On this day in 1893, one square mile of Minneapolis vanished in the biggest fire this city has ever seen. The conflagration started on Nicollet Island, which back then was a crowded, bustling mill district. Soon the fire grew so hot—and the winds so strong—that it jumped half a mile away, to Boom Island.
I’d never heard about The Great Fire until Minnesota Public Radio mentioned it this morning.
Curious to learn more, I turned to The Internets. I found some wonderful transcripts of the original newspaper accounts, including one report that “Thomas Faloon lost his life from heart failure due to excitement.”
As I was pondering poor Mr. Faloon’s fatal excitability, I noticed a long column to the right. Titled “Minnesota disasters,” the list offered links to air disasters (9), horse and buggy accidents (8), tornadoes (30), train wrecks (32) and about 23 other ways to meet your maker. I could even “browse by disaster.” Yikes.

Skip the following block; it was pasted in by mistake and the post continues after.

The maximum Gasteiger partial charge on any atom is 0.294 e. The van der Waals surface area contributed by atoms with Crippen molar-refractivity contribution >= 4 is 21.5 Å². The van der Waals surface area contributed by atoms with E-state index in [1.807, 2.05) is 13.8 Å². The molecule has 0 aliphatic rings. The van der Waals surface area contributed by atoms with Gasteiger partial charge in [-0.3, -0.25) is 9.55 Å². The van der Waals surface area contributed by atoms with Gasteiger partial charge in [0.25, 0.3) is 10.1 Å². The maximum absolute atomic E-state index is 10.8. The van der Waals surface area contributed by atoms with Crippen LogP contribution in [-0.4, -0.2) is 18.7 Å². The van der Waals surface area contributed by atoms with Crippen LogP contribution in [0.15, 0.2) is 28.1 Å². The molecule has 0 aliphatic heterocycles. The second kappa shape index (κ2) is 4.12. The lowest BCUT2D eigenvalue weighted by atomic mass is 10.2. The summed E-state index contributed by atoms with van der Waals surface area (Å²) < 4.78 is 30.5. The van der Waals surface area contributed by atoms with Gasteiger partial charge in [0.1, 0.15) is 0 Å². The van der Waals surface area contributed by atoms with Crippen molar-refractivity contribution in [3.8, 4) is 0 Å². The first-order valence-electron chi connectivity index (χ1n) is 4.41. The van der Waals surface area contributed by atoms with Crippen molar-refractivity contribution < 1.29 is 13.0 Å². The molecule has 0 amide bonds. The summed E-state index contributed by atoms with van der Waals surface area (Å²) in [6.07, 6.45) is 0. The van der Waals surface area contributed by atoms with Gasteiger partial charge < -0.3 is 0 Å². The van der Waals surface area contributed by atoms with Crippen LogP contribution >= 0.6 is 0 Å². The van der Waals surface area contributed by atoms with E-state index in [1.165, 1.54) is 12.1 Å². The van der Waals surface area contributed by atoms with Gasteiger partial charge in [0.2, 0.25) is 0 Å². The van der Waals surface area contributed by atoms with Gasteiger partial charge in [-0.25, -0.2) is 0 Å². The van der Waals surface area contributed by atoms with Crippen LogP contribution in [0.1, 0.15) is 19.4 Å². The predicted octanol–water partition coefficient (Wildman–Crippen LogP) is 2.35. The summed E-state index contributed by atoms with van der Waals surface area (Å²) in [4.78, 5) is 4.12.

Although some of the accounts are grimly humorous, gendisasters.com is actually an impressive and rather scholarly compilation of historical accounts. What an interesting glimpse into how our forefathers lived (and, of course, how they died). Maybe in a few generations our stories will seem equally quaint.
It’s true that our lives are still fraught with danger. But look at it on the bright side: At least we no longer have to worry about buggy accidents or steamboat explosions. Now, that’s progress.